The dimple of the SKS piece has fallen into the semi-circular groove now. A spring will hold it against the contacts and ensure the Ignition circuit (#15) has continuous contact with the 12v source as the key turns.

This is the START position:
Image may have been reduced in size. Click image to view fullscreen.

Now 12v power is connected to BOTH the #15 and #50 terminals and the engine should be cranking. In the stock configuration, maximum current is flowing through the Starter terminal to the solenoid. Without a HSR, arcing over time will burn the Starter contact (as seen above).
Notice the #X terminal is no longer connected (the small tab which looks like it could be touching is actually suspended above the terminals).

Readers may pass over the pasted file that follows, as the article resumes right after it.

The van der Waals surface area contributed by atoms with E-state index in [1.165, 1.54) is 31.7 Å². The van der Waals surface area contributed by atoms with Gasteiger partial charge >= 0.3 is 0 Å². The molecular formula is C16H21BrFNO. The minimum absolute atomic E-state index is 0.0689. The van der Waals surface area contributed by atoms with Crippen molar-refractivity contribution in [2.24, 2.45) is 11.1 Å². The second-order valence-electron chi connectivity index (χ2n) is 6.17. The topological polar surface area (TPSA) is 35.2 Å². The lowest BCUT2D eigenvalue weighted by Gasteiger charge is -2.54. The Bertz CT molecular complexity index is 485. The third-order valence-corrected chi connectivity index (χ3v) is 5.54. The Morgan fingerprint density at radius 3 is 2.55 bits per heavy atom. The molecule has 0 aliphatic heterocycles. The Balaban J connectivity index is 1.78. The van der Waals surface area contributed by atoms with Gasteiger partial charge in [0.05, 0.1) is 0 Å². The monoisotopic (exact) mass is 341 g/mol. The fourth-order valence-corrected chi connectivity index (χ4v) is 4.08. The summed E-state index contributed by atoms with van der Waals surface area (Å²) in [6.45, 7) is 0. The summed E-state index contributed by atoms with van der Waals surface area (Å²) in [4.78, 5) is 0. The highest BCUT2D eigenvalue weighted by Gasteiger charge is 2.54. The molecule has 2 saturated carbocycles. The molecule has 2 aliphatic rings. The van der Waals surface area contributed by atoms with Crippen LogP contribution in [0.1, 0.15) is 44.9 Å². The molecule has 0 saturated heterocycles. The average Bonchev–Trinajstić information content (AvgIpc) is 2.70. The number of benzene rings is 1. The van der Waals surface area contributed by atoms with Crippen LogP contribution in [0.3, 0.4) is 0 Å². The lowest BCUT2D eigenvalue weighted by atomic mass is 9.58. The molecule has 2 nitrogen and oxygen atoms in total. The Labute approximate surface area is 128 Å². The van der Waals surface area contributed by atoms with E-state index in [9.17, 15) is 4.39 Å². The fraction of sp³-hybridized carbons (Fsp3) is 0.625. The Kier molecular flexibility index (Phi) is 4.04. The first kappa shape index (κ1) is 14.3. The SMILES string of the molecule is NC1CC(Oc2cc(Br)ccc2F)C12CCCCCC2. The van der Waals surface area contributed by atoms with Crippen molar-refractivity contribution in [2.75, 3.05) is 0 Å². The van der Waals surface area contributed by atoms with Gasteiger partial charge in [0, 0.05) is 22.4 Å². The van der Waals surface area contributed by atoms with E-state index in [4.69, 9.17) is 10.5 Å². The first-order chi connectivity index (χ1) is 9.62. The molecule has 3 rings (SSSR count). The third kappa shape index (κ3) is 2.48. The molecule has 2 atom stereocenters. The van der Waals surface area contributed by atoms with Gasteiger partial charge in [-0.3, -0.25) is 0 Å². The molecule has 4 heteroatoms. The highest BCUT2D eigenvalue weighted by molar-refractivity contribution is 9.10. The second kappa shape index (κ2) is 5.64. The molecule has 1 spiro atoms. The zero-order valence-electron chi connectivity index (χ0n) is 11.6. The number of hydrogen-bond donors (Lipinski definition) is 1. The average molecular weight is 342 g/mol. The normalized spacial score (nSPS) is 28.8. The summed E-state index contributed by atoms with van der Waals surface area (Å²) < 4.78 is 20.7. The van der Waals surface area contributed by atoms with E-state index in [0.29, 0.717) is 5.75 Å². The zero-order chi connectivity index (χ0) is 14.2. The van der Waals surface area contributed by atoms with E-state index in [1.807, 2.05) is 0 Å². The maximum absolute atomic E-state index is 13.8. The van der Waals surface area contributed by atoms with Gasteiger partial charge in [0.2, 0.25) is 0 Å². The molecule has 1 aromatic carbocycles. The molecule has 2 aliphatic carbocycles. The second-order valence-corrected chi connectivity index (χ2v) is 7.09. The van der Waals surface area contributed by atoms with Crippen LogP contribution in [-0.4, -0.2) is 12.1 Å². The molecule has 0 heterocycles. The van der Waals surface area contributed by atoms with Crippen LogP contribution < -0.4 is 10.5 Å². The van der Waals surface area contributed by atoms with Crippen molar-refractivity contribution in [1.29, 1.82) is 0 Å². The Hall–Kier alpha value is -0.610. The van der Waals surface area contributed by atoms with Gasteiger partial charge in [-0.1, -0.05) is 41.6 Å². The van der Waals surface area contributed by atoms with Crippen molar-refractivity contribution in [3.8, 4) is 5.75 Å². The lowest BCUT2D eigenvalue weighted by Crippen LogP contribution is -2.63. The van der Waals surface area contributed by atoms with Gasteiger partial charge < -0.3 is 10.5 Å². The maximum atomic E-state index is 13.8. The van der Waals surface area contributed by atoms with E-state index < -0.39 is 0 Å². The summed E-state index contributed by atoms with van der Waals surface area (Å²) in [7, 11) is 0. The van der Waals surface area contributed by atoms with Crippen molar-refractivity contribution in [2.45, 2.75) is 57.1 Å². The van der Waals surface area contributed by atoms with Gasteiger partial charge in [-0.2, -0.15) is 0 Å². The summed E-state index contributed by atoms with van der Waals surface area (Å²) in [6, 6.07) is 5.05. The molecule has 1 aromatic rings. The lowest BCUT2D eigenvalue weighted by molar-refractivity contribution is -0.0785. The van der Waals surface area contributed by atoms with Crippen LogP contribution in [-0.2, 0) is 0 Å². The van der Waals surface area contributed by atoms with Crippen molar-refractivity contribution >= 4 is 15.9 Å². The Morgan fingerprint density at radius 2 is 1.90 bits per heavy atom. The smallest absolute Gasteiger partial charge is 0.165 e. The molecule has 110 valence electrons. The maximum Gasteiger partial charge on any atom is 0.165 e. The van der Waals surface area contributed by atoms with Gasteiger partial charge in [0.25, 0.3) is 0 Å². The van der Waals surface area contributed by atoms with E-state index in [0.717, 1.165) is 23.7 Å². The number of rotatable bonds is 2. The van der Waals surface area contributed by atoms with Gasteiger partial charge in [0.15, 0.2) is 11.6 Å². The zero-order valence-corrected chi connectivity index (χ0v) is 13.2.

Closing up...
In the end, everything is assembled up-side-down in the cover and the base is finally snapped into the cover. It is likely your switch may be made differently than mine. I recommend you study the switch and understand how the contacts and springs work together.

I de-greased everything and polished all electrical contacts with an emery board or fine sandpaper. I cleaned out all the filings and re-greased all friction parts w/ dielectric grease.
I ran electrical checks of all contacts to make sure they were working as expected as well as tested the one-time gate mechanism.

Overall, it took a bit of time (two weekends of work... going very slowly). There were a few small parts that could be difficult if you are "all thumbs", but in general, I think anyone could do this themselves if they wanted to revive or rebuild their ignition switch.